Help desks also could learn from past experience and data to route tickets or tasks to the appropriate technicians or support groups, thereby automating the ticket assignment process without having to create any rules or workflows. Machine learning would help reduce resolution times and improve the efficiency of the help desk team.
Problems Will Be Anticipated and Prevented
With machine learning, help desks will be able to analyze incident patterns and anticipate problems. In addition, trained help desks could automatically trigger notifications or create problem tickets for anticipated issues so that the help-desk technicians can investigate at the earliest. Say the performance of an application server starts deteriorating; help desks would be able to anticipate any application failures from the past performance data of that particular server, warn end users who might be affected, create a problem ticket and associate any relevant incident tickets with the problem ticket.
Highly Dynamic Change Workflows Will Be Created
Change implementations are always associated with a certain level of risk. Without a proper plan and workflow in place, change implementations can be costly. Help desks can learn from previous change implementation data and experience to help create highly dynamic workflows.
For example, with the implementation of machine learning, help-desk systems might recognize potential signs of change implementation failure and prompt administrators to stop the implementation and execute the backout plan even before the failure occurs. Change management modules guided by machine learning will also be able to make recommendations during the planning phase based on previous experiences.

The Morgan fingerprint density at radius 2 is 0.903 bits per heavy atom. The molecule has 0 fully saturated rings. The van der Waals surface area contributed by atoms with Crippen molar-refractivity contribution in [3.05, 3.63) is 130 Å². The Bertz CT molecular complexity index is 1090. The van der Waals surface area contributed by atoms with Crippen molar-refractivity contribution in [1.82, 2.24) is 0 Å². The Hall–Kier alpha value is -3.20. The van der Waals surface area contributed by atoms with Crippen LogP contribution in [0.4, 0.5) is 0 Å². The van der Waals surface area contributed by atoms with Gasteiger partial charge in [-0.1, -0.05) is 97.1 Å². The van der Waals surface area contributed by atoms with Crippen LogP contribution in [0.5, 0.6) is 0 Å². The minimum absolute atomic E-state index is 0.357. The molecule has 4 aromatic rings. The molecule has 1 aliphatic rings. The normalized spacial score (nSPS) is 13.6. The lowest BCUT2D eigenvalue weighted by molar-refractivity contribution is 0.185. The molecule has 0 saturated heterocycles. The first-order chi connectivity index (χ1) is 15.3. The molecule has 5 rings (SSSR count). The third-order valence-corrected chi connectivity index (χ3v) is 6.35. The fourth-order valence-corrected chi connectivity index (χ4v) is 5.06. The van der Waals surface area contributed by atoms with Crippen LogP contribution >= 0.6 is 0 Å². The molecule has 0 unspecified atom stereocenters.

Intelligence Will Impact Asset Life Cycle Management
A sizeable number of incidents occur due to old IT assets whose performance has degraded. Machine learning can help automatically identify which assets might repetitively break down based on factors such as their performance levels and incidents associated with them. Once those assets are detected, the help desk can use machine learning to send notifications to technicians and facilitate ordering replacements. The simplest case could be the help desk automatically creating requests for printer toner replacements after a specific number of pages have been printed.
ITSM is full of opportunities for machine learning. The scenarios above are some of the simplest use cases showing how machine learning can make life easier for both the help-desk team and end users. Though these might not be readily available as out-of-the-box solutions, they are not too far away into the future.
About the Author / Ashwin Ram R
Ashwin Ram R is an ITSM evangelist at ManageEngine, a division of Zoho Corp. He writes blogs, customer stories, and easy tips and tricks for the users of ServiceDesk Plus, the company’s IT help desk software. He has also authored the white paper, “The Handbook of Essential IT Service Desk Metrics.” He is interested in photography and is an avid collector of watches. Connect with him on Twitter and LinkedIn.